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September 15, 2018

For Whom the Bell Tolls? A Look at Magazine Average Audience Trends

We’ve spent quite a lot of time in Media Matters disputing the doom and gloom assessments of linear television, but it turns out that maybe media pundits might just want to get the shovel out for another medium—magazines. We joke, of course, but we recently took a look at average audience trends for magazines, and the findings were sobering. Using GfK MRI’s magazine Doublebase data, as reported in its long-running pocketpiece, we took a look at average audiences for a number of magazine genres for 2013, 2017 and 2018. In the short term, the picture for magazines isn’t great, but it’s not dire. Average print audiences for 2018 were down across the board from the previous year, ranging from a scant -.2% for the automotive category, to a more significant -6.9% for fine food. The only two genres to buck the trend were outdoor (essentially flat) and bridal magazines (up nearly 6%). However, if digital editions are factored in to the average audience data, most genres come out slightly ahead of their 2017 numbers.

Obviously, publishers know that digital is the way to go—Conde Nast’s focus on digital content/channels being a notable example—but the numbers only come out slightly ahead compared to last year’s data. As shown in the accompanying table, when we looked back at the same genres for 2013, the picture becomes much bleaker, with half of the genres we examined showing double digit declines over the past five years. It’s unrealistic to expect this downward trend to reverse itself, but with ongoing expansion into digital content, and emphasis on being upscale/niche (rather than as a competitor with mass reach television), an evolved “magazine” medium might live to fight another day.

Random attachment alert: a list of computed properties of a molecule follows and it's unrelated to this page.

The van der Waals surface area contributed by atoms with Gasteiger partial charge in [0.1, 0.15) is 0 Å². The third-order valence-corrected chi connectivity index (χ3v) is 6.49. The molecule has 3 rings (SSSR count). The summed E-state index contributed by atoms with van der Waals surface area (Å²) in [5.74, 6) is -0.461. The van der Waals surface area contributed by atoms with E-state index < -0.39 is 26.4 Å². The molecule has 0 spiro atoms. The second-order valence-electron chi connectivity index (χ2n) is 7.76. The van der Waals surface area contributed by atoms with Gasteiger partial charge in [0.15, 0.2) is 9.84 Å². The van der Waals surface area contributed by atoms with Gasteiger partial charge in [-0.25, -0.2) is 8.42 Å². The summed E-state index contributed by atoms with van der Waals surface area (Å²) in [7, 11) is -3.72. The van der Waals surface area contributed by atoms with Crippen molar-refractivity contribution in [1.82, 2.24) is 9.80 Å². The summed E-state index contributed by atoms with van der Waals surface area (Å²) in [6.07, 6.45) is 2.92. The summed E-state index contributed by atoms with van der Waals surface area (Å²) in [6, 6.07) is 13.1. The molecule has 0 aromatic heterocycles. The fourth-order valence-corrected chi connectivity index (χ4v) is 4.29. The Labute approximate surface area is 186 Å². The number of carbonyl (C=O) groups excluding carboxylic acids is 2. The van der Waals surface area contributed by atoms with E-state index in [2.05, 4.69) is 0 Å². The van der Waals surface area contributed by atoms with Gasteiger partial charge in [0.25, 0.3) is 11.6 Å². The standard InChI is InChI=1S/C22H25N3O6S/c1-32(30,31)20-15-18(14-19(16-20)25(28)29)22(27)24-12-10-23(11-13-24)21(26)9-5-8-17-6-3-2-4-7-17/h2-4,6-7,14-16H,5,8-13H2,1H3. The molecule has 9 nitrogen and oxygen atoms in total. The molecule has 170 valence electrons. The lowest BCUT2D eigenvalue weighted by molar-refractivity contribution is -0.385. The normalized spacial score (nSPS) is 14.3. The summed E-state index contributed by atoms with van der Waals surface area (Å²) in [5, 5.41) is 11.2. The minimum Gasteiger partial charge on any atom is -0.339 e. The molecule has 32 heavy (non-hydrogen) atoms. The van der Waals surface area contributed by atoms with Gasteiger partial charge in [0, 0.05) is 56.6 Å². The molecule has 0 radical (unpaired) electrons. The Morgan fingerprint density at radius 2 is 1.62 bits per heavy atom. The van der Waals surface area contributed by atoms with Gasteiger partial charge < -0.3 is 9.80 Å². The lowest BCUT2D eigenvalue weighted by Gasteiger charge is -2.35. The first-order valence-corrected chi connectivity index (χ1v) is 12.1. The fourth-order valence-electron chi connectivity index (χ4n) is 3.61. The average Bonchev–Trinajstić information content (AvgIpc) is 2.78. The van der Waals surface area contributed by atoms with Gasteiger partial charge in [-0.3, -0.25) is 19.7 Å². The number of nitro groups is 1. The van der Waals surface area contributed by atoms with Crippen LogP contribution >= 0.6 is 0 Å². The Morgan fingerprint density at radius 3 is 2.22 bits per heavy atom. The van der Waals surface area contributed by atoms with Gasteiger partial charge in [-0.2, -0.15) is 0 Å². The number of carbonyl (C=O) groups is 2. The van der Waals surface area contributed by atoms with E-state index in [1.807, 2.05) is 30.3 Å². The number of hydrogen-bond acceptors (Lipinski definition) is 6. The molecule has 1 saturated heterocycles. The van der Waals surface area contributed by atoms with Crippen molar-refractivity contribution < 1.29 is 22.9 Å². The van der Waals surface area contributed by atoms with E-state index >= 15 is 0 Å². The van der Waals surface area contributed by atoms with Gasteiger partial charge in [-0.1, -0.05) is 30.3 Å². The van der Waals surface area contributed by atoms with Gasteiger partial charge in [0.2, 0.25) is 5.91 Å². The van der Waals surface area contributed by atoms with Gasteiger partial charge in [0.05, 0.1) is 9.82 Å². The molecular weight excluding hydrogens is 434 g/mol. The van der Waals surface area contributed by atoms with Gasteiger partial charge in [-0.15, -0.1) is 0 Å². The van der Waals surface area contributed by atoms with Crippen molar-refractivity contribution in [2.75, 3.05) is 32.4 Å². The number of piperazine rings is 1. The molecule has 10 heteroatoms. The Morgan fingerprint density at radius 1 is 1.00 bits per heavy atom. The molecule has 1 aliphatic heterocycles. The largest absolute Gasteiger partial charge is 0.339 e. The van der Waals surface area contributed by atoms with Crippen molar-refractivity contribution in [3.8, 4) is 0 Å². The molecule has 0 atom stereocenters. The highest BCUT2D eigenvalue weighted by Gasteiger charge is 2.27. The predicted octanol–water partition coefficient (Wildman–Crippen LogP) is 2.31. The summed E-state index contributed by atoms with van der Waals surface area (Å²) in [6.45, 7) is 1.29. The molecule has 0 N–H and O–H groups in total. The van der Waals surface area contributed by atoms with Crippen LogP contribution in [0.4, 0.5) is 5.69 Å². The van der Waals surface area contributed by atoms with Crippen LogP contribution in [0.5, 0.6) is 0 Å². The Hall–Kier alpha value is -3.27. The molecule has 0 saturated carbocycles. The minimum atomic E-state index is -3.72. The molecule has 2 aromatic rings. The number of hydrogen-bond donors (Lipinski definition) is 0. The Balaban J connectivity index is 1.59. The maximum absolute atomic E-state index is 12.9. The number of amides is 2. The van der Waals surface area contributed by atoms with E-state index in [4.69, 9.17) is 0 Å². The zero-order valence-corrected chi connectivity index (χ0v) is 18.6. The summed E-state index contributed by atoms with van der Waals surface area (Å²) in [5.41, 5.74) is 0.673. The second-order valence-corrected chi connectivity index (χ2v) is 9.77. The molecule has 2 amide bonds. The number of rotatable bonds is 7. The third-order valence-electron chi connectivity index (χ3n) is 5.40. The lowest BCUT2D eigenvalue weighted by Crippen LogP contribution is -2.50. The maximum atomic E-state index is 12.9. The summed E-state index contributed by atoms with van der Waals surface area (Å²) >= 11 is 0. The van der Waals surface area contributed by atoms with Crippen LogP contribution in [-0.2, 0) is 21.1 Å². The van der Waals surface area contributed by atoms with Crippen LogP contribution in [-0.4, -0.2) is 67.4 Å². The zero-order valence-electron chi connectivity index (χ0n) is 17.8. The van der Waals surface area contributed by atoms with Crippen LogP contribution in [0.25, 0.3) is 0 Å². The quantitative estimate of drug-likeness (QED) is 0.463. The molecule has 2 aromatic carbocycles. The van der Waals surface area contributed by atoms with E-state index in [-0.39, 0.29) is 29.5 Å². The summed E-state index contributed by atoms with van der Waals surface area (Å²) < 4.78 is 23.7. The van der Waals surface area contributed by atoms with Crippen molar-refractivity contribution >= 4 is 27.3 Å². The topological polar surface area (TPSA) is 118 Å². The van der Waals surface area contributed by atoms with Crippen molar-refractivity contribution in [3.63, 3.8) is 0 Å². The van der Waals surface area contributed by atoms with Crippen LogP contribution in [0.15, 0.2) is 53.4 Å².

The Latest on National CPMs for TV, Magazines and Radio

Today marks the release of MDI’s latest edition of CPMTrack, which evaluates and trends national CPM data for TV, magazines and radio for 1960-2018. Despite dire predictions for traditional media (see article above, among others), the numbers were once again up, with predicted average national CPM increases up as follows over 2017 findings:

As readers of this edition will see, there is great variation by daypart/demographics (TV) and by genre/demographics (magazines), but the takeaway is that, although the traditional media suffer from ongoing rating erosion and increasing fragmentation, viewers, listeners and readers still consume vast amounts of each medium. As long as this holds true, each will be able to demand—and get—higher CPMs from advertisers eager to connect with consumers.

For more information on CPMTrack, and to take advantage of the last week to save $50 off the cover price, visit CPMTrack.


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